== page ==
Most formula-fed infants have two to three bowel movements per day, although this depends on which infant formula is given. Some soy and cow's milk-based formulas cause harder bowel movements; while other formulas that contain partially or completely hydrolysed milk proteins can cause loose bowel movements.
Constipation in infants less than one year of age is common, but it can be a source of concern for parents. Sometimes, the baby is not really constipated, but must be given time to set his own schedule for having a bowel movement.

Infant constipation is the passage of hard, dry bowel movements – not necessarily the absence of daily bowel movements. Infant constipation may begin when a baby transitions from breast milk to formula or when s/he begins eating solid foods.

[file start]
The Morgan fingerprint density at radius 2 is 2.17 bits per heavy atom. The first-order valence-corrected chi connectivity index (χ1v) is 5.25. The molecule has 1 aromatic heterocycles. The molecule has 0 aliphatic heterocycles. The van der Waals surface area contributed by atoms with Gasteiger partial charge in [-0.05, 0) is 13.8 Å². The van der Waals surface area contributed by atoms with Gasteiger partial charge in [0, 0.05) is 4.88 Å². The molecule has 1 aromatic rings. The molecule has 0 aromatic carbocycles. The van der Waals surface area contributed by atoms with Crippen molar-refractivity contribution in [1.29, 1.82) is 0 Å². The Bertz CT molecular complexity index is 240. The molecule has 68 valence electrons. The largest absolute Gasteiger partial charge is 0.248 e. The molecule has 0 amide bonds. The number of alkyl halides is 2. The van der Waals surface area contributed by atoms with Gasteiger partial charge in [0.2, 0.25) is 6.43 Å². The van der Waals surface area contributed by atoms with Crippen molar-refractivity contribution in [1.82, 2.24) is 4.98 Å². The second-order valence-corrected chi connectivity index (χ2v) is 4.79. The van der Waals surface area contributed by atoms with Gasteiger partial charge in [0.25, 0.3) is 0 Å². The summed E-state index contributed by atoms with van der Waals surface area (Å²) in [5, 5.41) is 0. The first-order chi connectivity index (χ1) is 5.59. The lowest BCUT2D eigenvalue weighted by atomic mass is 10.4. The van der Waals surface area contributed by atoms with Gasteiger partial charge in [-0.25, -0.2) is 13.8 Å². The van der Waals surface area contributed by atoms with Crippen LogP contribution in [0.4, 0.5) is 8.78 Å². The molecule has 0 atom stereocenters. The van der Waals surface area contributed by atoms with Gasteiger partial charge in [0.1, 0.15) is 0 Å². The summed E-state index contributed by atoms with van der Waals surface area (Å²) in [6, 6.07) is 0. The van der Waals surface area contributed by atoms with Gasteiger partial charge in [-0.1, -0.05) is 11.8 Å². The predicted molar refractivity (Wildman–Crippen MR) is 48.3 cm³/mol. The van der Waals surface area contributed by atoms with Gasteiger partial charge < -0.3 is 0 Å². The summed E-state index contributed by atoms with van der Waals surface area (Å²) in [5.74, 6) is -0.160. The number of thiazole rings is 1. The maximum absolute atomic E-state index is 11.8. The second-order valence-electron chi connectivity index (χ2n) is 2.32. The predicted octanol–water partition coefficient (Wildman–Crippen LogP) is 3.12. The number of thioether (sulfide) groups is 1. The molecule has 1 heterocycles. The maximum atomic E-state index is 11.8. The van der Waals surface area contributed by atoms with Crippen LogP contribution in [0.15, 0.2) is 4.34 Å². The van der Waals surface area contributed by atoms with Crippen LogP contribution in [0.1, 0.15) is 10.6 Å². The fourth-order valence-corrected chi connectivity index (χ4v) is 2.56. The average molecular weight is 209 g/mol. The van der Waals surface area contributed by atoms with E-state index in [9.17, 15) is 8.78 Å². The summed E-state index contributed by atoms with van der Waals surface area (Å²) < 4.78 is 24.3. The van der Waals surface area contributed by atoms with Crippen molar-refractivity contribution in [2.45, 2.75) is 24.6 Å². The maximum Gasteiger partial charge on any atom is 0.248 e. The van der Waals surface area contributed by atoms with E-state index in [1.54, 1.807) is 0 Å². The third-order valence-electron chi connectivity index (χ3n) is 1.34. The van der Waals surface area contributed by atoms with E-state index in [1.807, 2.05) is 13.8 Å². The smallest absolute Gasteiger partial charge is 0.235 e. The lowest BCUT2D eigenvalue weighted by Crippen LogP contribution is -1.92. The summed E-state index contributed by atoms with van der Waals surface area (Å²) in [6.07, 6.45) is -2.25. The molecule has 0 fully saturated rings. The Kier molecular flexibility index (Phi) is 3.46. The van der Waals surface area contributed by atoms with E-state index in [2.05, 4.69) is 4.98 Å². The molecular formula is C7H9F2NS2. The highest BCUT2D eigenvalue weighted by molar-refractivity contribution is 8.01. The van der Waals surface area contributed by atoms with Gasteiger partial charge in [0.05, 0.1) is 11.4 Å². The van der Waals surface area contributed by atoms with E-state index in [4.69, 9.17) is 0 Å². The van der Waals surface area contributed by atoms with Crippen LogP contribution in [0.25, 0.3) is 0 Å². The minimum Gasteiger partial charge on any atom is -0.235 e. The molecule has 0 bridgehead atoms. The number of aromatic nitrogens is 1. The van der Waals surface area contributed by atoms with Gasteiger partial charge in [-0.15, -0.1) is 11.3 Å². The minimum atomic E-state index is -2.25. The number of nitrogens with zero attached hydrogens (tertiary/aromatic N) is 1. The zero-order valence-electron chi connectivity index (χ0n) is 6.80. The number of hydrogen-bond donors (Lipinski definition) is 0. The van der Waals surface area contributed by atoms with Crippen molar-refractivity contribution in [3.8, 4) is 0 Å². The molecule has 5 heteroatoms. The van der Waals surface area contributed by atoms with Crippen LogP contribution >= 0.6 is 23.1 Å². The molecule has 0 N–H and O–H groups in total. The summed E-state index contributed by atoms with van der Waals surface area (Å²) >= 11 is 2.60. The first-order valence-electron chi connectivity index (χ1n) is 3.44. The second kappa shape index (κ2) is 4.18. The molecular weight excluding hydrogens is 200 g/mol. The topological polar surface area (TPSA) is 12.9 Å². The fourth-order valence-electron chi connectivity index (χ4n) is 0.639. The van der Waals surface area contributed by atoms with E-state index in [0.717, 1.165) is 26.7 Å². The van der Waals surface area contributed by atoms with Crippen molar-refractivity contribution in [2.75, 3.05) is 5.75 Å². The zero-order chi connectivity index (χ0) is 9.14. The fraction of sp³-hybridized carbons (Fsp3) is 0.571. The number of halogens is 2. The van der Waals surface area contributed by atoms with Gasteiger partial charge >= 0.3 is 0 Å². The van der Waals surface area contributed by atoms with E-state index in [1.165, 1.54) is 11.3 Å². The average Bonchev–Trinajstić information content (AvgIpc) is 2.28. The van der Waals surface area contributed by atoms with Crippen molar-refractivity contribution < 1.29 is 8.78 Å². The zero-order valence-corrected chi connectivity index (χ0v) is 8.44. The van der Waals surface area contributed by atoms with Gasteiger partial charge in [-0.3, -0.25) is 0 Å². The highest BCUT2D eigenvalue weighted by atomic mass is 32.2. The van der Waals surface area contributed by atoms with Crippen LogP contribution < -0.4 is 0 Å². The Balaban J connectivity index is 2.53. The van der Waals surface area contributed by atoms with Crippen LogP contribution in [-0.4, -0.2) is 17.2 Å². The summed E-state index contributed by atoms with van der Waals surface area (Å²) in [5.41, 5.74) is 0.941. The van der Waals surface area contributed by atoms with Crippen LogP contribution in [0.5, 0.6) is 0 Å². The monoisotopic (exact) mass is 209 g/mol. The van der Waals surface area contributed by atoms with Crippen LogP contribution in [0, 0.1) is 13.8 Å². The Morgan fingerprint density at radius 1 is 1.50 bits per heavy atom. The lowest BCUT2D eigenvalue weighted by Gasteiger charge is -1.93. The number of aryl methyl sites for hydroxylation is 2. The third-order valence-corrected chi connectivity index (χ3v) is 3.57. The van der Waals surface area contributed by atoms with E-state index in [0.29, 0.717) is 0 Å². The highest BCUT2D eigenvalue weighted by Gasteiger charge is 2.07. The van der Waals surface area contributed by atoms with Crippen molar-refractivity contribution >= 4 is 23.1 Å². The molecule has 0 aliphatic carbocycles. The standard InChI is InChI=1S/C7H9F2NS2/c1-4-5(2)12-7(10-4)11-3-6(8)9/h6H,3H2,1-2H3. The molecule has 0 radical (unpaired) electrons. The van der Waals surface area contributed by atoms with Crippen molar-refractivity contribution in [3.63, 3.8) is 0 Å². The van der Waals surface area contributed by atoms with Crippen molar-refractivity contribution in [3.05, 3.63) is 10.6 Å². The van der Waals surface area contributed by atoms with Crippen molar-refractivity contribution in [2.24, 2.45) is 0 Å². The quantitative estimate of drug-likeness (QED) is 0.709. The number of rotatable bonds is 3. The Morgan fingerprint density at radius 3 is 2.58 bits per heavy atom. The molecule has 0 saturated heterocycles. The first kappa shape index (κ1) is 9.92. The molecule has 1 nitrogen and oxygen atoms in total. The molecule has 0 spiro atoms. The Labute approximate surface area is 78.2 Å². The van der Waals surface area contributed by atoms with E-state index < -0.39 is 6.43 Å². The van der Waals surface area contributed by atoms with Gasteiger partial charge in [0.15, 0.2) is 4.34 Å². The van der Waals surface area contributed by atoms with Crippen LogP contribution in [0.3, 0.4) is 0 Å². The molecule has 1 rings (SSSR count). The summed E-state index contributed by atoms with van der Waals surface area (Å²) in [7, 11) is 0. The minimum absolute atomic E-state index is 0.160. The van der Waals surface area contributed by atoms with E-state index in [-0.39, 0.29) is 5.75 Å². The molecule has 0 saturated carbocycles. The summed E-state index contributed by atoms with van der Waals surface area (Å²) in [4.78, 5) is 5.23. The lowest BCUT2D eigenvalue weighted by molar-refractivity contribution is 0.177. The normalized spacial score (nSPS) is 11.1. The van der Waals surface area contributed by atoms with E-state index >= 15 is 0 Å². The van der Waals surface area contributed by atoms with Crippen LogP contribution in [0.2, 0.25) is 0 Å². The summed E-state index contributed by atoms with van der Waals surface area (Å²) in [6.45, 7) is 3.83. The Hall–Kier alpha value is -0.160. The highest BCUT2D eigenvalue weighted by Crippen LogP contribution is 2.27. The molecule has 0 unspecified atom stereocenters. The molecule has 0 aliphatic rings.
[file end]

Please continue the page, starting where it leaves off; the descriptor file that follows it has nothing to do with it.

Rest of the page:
In rare cases, constipation may be caused by a lack of nerves or by structural problems in the lower large intestine.

Signs and symptoms
  • An infant who is constipated usually strains more than other babies to have a bowel movement.
  • The stool may be formed and hard like small pebbles, or it may be soft and mushy. Stool may even be wide and large.
  • Sometimes, solid stool stays inside and liquid stool (like diarrhoea) may pass out around it.
  • Other signs of constipation are infrequent stools that are difficult to pass.
  • The child's abdomen can become swollen with gas, and painful cramps can result from constipation.
  • The child may be restless and cranky.

  • Digital rectal examination: In this procedure, a doctor or other health care provider inserts a gloved finger into the rectum to feel for anything unusual or abnormal.
  • Abdominal X-ray: This is a diagnostic test to evaluate the amount of stool in the large intestine.